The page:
Client L has a rambling ranch house of Pennsylvania gray stone. I fully expected to cross the threshold and find glossy golden-oak hardwood floors, like usual ‘round these parts.
But no, my Danskos landed on a huge expanse of honest-to-goodness Saltillo tile in a deep red-orange-brown color. It was a whole houseful of Mexican Saltillo tile floors, uninterrupted by wood of any kind! Who knew?
After my years of living in northern New Mexico, I have a great affection for the look and feel of the Mexican Saltillo tile and the crazy vibrant color sensibilities of Mexico in general. In my own tiny kitchen I have hung strings of papel picado and paper accordians all over the place. I have highly-collectible sardine can shrines to the Virgen de Guadalupe hanging from tiny gold nails on the wall. A 7-day saint candle, that I find at Wegmans in southeastern Pennsylvania, is always lit. The drawers and shelves are lined in orange Mexican oilcloth. Saltillo tile would be perfect in my kitchen.
Most of L’s house is painted in creams and pale earthy gold-ochres, that work with the Saltillo and the red oriental rugs in the living and family spaces.
In the kitchen, L wants to shift the vibe a bit. The cabinets were in a middle-tone blue grey, a tough choice for this house. That mid-tone blue-grey was intensely arguing with the floor; the colors were not getting along; those colors were doing each other no favors.
L felt the disharmony right away and that’s how I came to be at her place. A brief chat revealed that L has always loved a white kitchen, and that the grey idea had been a “maybe I should” and a “I am trying to like grey because everyone says how great it is” thing.
Avoid shoulding on yourself when choosing colors for your dwelling place. Choose what makes you happy. Your life will thank you.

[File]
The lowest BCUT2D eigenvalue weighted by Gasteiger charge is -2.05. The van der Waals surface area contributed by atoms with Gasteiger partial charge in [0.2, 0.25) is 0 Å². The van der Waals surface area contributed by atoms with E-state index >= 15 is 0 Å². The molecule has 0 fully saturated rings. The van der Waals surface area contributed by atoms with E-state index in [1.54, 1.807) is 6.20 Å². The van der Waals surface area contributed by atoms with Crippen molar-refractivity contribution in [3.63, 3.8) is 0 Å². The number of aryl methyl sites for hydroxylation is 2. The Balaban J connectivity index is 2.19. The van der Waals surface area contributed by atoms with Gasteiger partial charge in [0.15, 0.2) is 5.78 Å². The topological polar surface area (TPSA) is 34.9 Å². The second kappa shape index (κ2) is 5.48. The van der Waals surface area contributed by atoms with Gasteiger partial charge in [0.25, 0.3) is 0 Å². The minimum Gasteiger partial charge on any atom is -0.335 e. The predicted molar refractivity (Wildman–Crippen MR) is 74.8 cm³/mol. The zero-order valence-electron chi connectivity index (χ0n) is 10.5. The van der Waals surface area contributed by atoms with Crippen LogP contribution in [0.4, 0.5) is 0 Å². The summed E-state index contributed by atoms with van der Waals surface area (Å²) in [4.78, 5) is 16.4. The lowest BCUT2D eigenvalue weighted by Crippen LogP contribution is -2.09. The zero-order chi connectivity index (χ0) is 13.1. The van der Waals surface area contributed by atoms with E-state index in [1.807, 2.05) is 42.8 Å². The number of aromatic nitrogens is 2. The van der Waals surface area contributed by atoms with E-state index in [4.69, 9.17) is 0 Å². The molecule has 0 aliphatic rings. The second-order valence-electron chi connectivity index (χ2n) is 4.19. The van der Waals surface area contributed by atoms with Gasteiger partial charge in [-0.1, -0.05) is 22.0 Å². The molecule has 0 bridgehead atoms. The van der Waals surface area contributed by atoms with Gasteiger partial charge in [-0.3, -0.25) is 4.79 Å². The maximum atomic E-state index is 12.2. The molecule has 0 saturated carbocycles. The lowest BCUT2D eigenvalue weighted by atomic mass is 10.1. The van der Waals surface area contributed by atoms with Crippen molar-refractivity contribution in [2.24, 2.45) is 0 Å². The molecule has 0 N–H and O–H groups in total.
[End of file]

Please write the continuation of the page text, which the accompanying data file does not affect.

I got the feeling, too, that Saltillo tile is not the flooring L would have chosen had she be in charge of building that house. As we all know by now, through long, arduous life trials, it’s always best to work with what you’ve got if it’s something that is not going to change, whether it’s your floor or your family.
I suggested to L that we don’t fight it. Let’s surrender to the Saltillo.
For L’s kitchen cabinets, I have recommended Chantilly Lace OC-65, the brightest, most pure white anywhere. This white will pop the pale gray/white marble countertops and will connect with the smaller diamonds of patterned Mexican tiles glazed with bright white backgrounds. Sometimes Chantilly Lace can be too stark a white, but the deep red-brown earthiness of the floor reflection will soften the Chantilly.
For the walls, I’m suggesting either Balboa Mist OC-27 which is a pale warm grey-beige, or possibly Picket Fence CSP-370 a pale grey taupiness. These colors will work well with the floors, the white cabinets and creamy golds in the connecting rooms. And they will give L a bit of the 2016 look she is seeking.
There are many choices of colors that work beautifully with Saltillo tile. Bold colors are amazing with it. Teal. Aqua. A gorgeous periwinkle. Bright yellow. Orange. Coral. DEEP ROYAL BLUE. Be still my heart. Think Mexico, because Mexico slathers on and revels in astonishing color. Mexico is a fearless and joyful color warrior.
For a northeast USA sensibility, consider a subdued green, a deep mossy green, a pale coral, a pale clay adobe shade. A pale yellow ochre. Or a beautiful, clean White. Simply White is on the warm side, Chantilly Lace is on the cool side. Decorators White, Super White, and China White are very pale grey/whites, not my faves for Saltillo, but they can work.
Want to know more about Saltillo tile?
Want to know a bit about the history of tile?
Here’s Rustico Tile and Stone, a Texas company that sells Saltillo tile.
And here is tile heaven.
Onward, into the Spring,
3 thoughts on “Saltillo tile in Pennsylvania – a saga”
Hi Barbara …. It’s poetry as usual …… love your posts … Diana
Thanks, Diana…..sending love to you and New Mexico.
I love your blog, creative, colorful, informative, and full of your lovely wit! I should take the train to Philadelphia sometime soon and meet you and Mrs. Iptweet for tea at the Museum. Love, KC